Broadcasting and the Internet have been two separate networks. However, ATSC 3 will bring the two together, creating a whole new entertainment platform that is greater than the sum of its parts.
In this interview with Sam Matheny, CTO of the NAB, recorded at the TV of Tomorrow show in San Francisco, he explains why broadcasters can benefit by adopting ATSC 3.
Chapter 1: Making broadcasting part of the Internet (0:25)
ATSC 3 is the first broadcast standard based on Internet Protocol (IP). Broadcasting becomes a high-tower, high-power, wireless Internet delivery systems. It provides national distribution, and is operated by local broadcasters.
Chapter 2: Makes possible new business models (1:00)
One of the key objectives of ATSC 3 is to be integrated into connected devices, as well as TV devices. This means if a data connection is available, ATSC 3 broadcasts can take advantage of it to:
- Deliver smarter and more targeted advertising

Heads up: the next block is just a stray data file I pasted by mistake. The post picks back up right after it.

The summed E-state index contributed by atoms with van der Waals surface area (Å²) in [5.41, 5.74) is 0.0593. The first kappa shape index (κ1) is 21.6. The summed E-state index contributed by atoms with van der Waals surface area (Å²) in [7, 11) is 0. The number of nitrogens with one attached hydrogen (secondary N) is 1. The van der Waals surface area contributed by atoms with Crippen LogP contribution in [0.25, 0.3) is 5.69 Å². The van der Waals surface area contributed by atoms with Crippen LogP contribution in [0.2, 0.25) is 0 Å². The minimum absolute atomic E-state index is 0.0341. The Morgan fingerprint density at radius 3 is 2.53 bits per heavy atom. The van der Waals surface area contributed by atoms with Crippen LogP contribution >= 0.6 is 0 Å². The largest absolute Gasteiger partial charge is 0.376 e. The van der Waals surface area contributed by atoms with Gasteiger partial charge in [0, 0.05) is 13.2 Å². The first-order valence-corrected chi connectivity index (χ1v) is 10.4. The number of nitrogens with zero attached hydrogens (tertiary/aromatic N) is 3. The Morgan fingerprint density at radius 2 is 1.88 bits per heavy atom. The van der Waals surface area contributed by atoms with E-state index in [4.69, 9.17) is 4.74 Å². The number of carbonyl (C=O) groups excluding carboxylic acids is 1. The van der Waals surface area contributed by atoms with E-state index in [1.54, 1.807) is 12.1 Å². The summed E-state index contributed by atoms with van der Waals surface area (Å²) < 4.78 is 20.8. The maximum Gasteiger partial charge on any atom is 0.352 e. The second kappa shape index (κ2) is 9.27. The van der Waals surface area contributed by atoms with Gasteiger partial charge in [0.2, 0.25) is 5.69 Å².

- Use HTML5 in the broadcast to create a new experience
- Deliver on-demand experiences
Chapter 3: Creating a blended experience (3:50)
The combination of broadcast and a data connection creates a unique platform for delivering entertainment experiences. Broadcasting brings ultra-reliable delivery and the highest quality picture. The web brings interactivity, on-demand content, and the ability to measure and interact. Simply put, making broadcasting part of the Internet creates a platform for entertainment experiences that didn’t exist before.
Chapter 4: Doing more in the space available (4:50)
ATSC 3 allows broadcasters to deliver more channels and data in the same broadcast bandwidth. This increased bandwidth is a combination of higher throughput and better video compression. It could double the effective bandwidth to broadcasters.